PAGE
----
3 Senior Loan ETFs To Play Rising Rates?

ratesInterest rates have been inching up ever since the Federal Reserve officials began the ‘taper’ talk, even though there is a lot of disagreement among the market participants about the likely time of start of ‘tapering’. The benchmark 10-year interest rate yield is now ~2.90%, a sharp increase from a low of 1.61% reached earlier this year.

Although many investors tend to shy away from bond ETFs in the current rising rate environment, there are still a number of appropriate choices in the fixed income ETF world. These products can help investors reduce their dependence on equities, while providing a nice regular payment above most stocks. At the same time, unlike most other fixed income instruments, these products do not lose value when the rates increase.

In the junk bond space, there is an often overlooked slice of the market that could be an interesting choice for those with minimal levels of exposure to the market. This corner has been the senior loans market, which provides investors some shelter from higher interest rates with above-average yields. (Read: Junk Bond ETF Investing: Is It Too Late?).

What is a Senior Loan?

Senior loans, also known as leveraged loans, are private debt instruments issued by a bank and syndicated by a group of banks or institutional investors. These provide capital to companies that have below-investment grade credit ratings. In order to compensate this high risk, senior loans usually pay higher yields.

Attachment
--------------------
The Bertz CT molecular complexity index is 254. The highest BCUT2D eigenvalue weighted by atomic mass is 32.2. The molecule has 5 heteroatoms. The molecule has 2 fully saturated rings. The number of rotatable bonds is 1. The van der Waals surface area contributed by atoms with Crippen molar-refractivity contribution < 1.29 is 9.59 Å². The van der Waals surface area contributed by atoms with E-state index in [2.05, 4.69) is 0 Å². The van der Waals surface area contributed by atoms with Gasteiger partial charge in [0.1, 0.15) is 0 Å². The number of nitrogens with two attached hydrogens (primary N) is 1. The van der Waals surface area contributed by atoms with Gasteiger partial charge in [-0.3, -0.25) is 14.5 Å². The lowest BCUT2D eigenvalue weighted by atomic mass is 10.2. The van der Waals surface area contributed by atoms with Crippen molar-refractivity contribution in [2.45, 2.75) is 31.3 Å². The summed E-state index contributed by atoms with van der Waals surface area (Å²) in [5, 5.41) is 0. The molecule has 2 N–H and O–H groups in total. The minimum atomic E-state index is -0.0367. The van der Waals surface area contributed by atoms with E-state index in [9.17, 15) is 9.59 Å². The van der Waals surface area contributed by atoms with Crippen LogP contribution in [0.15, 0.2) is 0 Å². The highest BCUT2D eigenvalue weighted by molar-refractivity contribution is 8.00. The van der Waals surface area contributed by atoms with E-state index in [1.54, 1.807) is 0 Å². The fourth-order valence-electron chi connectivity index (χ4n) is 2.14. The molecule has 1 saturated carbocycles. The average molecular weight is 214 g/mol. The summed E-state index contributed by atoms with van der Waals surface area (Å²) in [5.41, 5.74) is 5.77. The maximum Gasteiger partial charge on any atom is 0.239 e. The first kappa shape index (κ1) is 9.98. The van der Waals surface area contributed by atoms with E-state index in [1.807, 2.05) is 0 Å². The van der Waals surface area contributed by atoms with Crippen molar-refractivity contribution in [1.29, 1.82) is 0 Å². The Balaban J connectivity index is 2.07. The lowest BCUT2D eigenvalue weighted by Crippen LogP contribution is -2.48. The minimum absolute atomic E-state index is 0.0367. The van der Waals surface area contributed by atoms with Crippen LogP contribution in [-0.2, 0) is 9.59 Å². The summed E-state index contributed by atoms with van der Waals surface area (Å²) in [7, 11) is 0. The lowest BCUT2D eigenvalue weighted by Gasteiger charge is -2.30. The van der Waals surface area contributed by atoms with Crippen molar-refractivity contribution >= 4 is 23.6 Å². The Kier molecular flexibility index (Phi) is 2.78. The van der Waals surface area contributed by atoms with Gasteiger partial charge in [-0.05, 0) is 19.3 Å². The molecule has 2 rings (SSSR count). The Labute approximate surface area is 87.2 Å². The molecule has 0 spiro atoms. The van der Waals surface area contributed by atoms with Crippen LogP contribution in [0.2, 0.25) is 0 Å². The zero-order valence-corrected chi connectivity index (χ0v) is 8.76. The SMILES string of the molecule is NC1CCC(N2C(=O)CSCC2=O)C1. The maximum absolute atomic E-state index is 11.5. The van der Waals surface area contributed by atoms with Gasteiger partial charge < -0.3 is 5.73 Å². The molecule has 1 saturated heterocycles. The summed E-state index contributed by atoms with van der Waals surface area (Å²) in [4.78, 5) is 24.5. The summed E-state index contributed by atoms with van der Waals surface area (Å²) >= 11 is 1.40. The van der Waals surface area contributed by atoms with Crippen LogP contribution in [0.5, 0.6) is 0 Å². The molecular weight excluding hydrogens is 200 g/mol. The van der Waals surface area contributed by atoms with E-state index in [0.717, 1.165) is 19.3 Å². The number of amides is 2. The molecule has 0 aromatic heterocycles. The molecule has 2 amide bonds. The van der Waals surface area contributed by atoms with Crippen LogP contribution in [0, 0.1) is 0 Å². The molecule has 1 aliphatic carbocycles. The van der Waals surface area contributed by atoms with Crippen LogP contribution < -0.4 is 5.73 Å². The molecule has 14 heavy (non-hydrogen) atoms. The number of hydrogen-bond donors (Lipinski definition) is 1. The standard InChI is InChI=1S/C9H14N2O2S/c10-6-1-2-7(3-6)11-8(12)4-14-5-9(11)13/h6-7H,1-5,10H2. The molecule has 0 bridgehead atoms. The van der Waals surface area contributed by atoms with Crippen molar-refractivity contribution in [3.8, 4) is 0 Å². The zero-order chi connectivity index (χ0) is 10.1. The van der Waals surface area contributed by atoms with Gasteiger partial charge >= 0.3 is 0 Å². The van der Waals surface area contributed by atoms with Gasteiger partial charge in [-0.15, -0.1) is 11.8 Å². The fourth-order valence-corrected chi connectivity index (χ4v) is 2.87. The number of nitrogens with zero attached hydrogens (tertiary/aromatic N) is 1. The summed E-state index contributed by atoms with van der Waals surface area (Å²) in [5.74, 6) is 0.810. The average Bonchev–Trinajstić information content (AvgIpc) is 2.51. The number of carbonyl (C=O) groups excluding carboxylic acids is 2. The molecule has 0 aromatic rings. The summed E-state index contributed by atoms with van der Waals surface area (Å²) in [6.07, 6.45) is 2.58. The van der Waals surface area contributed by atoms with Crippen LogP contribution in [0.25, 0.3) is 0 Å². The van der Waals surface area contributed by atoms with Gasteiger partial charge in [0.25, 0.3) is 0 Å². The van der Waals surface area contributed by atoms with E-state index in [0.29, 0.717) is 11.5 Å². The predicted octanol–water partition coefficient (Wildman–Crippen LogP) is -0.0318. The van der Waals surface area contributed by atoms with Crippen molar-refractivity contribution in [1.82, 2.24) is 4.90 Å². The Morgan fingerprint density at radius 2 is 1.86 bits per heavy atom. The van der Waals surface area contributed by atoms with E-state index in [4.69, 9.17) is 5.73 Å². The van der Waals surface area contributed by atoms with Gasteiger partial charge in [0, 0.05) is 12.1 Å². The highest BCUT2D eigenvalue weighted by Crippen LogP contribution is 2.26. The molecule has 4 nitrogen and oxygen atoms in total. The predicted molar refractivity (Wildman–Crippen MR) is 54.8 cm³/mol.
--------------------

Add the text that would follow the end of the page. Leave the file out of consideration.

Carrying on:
Since the securities are senior to other forms of debt or equity, senior bank loans offer protection to investors should there be a credit event, especially if the loans are secured by property, equipment or other company items. As a result, default risk is low in this type of bonds, although these loans are issued on higher risk companies.

Further, senior loans are floating rate instruments and provide protection from rising interest rates. This is because senior loans usually have rates set at a specific level above LIBOR and are reset every three months, which help in eliminating interest rate risk.

Thanks to this, senior loans could be a nice mix between high income and lower interest rate sensitivity making them ideal investments for many. Further, they have low correlations with most other asset classes and could add diversification benefits to the portfolio. Thus, senior loan ETFs have gained immense popularity in recent months. The space has already proven to be a solid choice for yield without taking on too much interest rate risk.

Investors seeking decent yield in the current interest rate environment and willing to take some additional credit risk could play with senior loan ETFs analyzed below.

PowerShares Senior Loan Portfolio Fund (BKLN)

The fund tracks the S&P/LSTA U.S. Leveraged Loan 100 Index which acts as a benchmark for the largest institutional leveraged loans based on market weightings, spreads and interest payments. The ETF holds 132 securities in the basket with the vast majority maturing between one and 10 years.

With the average days to reset being just over 37, interest rate risk is minimal. Though senior loans account for a hefty 89% of the assets, high yield securities also make up for the remaining portion in the basket (read:HYLD: Crushing the High Yield ETF Competition).

The ETF debuted in March 2011 and is relatively expensive when compared to other ETFs focused on the low end of the debt market. The current expense ratio is 66 bps a year, which is thrice the low cost junk bond ETFs. However, the product enjoys heavy liquidity with average daily volume of roughly 2 million shares, suggesting no additional cost for the fund.

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